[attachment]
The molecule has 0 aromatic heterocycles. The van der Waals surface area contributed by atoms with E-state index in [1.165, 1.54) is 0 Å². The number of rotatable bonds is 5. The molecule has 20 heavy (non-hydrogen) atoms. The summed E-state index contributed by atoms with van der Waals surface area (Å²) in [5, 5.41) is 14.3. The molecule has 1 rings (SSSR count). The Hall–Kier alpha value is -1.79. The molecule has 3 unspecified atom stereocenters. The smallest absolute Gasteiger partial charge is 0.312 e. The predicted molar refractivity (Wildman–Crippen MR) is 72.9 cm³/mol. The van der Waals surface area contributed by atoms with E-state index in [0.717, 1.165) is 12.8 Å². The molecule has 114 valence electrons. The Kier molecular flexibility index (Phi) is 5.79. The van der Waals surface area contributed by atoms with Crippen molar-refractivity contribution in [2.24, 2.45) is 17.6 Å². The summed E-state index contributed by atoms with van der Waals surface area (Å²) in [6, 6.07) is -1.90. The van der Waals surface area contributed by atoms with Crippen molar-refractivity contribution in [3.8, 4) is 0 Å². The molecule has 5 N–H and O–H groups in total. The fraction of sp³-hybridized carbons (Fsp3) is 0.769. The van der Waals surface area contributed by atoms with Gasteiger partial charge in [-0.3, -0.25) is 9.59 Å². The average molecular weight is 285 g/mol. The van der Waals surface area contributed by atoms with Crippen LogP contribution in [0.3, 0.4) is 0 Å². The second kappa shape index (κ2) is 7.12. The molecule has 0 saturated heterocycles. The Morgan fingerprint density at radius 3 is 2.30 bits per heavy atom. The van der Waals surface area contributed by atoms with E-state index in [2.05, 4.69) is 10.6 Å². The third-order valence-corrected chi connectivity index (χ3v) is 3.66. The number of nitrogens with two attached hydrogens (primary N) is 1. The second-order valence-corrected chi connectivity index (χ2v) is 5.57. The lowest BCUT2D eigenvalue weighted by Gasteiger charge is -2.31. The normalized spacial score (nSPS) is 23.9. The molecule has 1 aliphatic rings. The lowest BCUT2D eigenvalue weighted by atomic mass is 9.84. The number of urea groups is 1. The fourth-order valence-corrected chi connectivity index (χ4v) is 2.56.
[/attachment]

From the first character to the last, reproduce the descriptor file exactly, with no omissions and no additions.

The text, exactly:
The molecule has 0 aromatic heterocycles. The van der Waals surface area contributed by atoms with E-state index in [1.165, 1.54) is 0 Å². The number of rotatable bonds is 5. The molecule has 20 heavy (non-hydrogen) atoms. The summed E-state index contributed by atoms with van der Waals surface area (Å²) in [5, 5.41) is 14.3. The molecule has 1 rings (SSSR count). The Hall–Kier alpha value is -1.79. The molecule has 3 unspecified atom stereocenters. The smallest absolute Gasteiger partial charge is 0.312 e. The predicted molar refractivity (Wildman–Crippen MR) is 72.9 cm³/mol. The van der Waals surface area contributed by atoms with E-state index in [0.717, 1.165) is 12.8 Å². The molecule has 114 valence electrons. The Kier molecular flexibility index (Phi) is 5.79. The van der Waals surface area contributed by atoms with Crippen molar-refractivity contribution in [2.24, 2.45) is 17.6 Å². The summed E-state index contributed by atoms with van der Waals surface area (Å²) in [6, 6.07) is -1.90. The van der Waals surface area contributed by atoms with Crippen molar-refractivity contribution in [3.8, 4) is 0 Å². The molecule has 5 N–H and O–H groups in total. The fraction of sp³-hybridized carbons (Fsp3) is 0.769. The van der Waals surface area contributed by atoms with Gasteiger partial charge in [-0.3, -0.25) is 9.59 Å². The average molecular weight is 285 g/mol. The van der Waals surface area contributed by atoms with Crippen LogP contribution in [0.3, 0.4) is 0 Å². The second kappa shape index (κ2) is 7.12. The molecule has 0 saturated heterocycles. The Morgan fingerprint density at radius 3 is 2.30 bits per heavy atom. The van der Waals surface area contributed by atoms with E-state index in [2.05, 4.69) is 10.6 Å². The third-order valence-corrected chi connectivity index (χ3v) is 3.66. The number of nitrogens with two attached hydrogens (primary N) is 1. The second-order valence-corrected chi connectivity index (χ2v) is 5.57. The lowest BCUT2D eigenvalue weighted by Gasteiger charge is -2.31. The normalized spacial score (nSPS) is 23.9. The molecule has 1 aliphatic rings. The lowest BCUT2D eigenvalue weighted by atomic mass is 9.84. The number of urea groups is 1. The fourth-order valence-corrected chi connectivity index (χ4v) is 2.56.